* A NEW, AGGRESSIVE JOHN BOEHNER? National Journal reports that the House Speaker is prepping to get far more aggressive in leading his caucus when it comes to uniting the party in the coming battles over the debt limit and the government shutdown. True or not, conspicuously absent is any word on whether he’ll try to more forcefully lead his caucus on immigration. And again: immigration reform’s prospects are entirely on John Boehner. If he wants it to pass, it can pass.
* HOUSE CONSERVATIVES JOIN PUSH TO DEFUND OBAMACARE: More than 60 House Republicans send a letter to the GOP leadership insisting that any funding of the government this fall must include the defunding of the Affordable Care Act, joining them to a bloc of hard right Senators who are urging the same. Boehner has insisted that no decision has been made on how to approach the defund-Obamacare demand, so here is a looming test for that new, aggressive Boehner.
* KEEP AN EYE ON GEORGIA: Another interesting tidbit from the above story on House Republicans insisting on defunding Obamacare:
Three Georgia GOP Senate candidates — Reps. Jack Kingston, Phil Gingrey and Paul Broun — signed on.
Dems hope Republicans will nominate an ultra-conservative Senate candidate in Georgia, which is emerging as something of a firewall for them: If Dems can somehow win there, Republicans need to knock off four Dem incumbents to take back the Senate.
* QUOTE OF THE DAY, OBAMACARE DERANGEMENT SYNDROME EDITION: Marco Rubio enters the funhouse:
“I see it as Obama is threatening to shut down the government unless we fund Obamacare.”
Look, I know Rubio has to make amends with the right for daring to trying to solve the immigration problem in a constructive, bipartisan manner, but if this is really the kind of thing you have to tell GOP base voters to make them happy, we’re in worse trouble than I thought.
* GOP DEBT CEILING STANDOFF IS NOT TYPICAL OPPOSITION: Paul Krugman makes the point so many refuse to reckon with: Republican leaders are threatening an outcome that they themselves have admitted would destroy the economy in pursuit of their Obamacare repeal fantasies:
Will Republicans actually take us to the brink? If they do, it will be crucial to understand why they would do such a thing, when their own leaders have admitted that confrontations over the budget inflict substantial harm on the economy. It won’t be because they fear the budget deficit, which is coming down fast. Nor will it be because they sincerely believe that spending cuts produce prosperity. No, Republicans may be willing to risk economic and financial crisis solely in order to deny essential health care and financial security to millions of their fellow Americans.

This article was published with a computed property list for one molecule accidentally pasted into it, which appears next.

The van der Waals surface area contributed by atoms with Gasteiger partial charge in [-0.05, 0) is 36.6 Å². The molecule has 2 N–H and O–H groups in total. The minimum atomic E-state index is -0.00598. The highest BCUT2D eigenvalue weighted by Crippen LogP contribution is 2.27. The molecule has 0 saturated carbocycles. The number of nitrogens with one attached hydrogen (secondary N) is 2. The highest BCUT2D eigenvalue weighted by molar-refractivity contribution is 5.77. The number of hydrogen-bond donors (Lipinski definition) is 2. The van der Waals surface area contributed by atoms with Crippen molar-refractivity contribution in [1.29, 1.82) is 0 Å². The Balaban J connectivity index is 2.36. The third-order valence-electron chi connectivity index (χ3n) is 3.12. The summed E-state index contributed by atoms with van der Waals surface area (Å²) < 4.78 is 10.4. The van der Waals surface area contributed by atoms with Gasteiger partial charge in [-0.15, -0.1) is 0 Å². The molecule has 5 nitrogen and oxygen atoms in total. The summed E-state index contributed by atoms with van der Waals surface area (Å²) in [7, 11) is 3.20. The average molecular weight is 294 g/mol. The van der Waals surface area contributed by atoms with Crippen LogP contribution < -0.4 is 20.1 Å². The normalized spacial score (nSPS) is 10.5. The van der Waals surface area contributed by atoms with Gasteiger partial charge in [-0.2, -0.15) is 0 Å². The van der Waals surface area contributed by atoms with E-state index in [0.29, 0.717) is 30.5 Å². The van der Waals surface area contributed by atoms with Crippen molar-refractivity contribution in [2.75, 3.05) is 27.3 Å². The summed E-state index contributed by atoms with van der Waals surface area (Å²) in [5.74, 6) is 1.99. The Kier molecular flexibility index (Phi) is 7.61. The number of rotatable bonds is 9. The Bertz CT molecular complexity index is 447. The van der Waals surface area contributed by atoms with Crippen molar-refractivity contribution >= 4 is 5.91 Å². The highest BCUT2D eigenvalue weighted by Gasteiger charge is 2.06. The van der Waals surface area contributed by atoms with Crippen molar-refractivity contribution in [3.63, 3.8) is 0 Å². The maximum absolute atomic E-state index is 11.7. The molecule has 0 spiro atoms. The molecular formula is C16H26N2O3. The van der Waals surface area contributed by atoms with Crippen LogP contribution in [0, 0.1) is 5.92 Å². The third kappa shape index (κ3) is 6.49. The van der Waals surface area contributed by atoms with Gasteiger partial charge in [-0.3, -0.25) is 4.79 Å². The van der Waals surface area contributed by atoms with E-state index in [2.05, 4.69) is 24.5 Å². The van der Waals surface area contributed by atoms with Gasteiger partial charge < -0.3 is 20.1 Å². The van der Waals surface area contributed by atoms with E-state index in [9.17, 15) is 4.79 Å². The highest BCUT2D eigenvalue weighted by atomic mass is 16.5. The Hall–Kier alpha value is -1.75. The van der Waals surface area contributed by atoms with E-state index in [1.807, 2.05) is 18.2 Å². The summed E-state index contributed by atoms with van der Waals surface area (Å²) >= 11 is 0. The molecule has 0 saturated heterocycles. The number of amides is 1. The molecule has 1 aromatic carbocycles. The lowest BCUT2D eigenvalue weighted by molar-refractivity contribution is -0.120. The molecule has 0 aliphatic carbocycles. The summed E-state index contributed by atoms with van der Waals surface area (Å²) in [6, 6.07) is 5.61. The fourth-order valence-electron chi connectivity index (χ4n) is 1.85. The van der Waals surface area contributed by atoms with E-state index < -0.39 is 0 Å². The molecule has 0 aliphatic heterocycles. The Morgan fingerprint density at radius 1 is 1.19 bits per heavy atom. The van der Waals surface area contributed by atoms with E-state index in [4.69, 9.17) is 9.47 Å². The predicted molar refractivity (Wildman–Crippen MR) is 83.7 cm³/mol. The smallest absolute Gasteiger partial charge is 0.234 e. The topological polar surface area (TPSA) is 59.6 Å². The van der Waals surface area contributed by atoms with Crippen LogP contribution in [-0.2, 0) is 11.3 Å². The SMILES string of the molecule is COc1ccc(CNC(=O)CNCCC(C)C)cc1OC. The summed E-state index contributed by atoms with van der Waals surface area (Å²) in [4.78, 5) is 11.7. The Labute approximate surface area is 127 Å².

ICYMI: Here are two examples of Boehner previously telling roomfuls of reporters that not raising the debt limit risks the full faith and credit of the U.S. government.
* AND TODAY’S PLUM READS:
Absolute must read from Jonathan Bernstein, who rightly notes that House Republicans do have an easy way out on immigration reform that’s right there in plain sight, if only they’ll avail themselves of it.
Keep an eye on this one: Will Colorado voters rebuff the gun lobby’s attempt to recall two lawmakers who dared vote for sensible gun control measures in the wake of the Newtown massacre?
Mike Lux makes the case against Larry Summers, Obama’s rumored pick for Chair of the Federal Reserve, noting that it would badly undermine the populist posture he struck in his speech this week.
A new Post poll finds that only 28 percent of Americans now think the Afghanistan war is worth fighting.
Organizing for Action goes up on the air with a new ad supporting the President’s speech on the economy. I don’t know how much of a difference this will make, but anything pushing back on the austerity narrative is welcome.
Byron York: No, Republicans are not going to defund Obamacare.
Jared Bernstein on a simple way to gain 900,000 jobs: Cancel the sequester.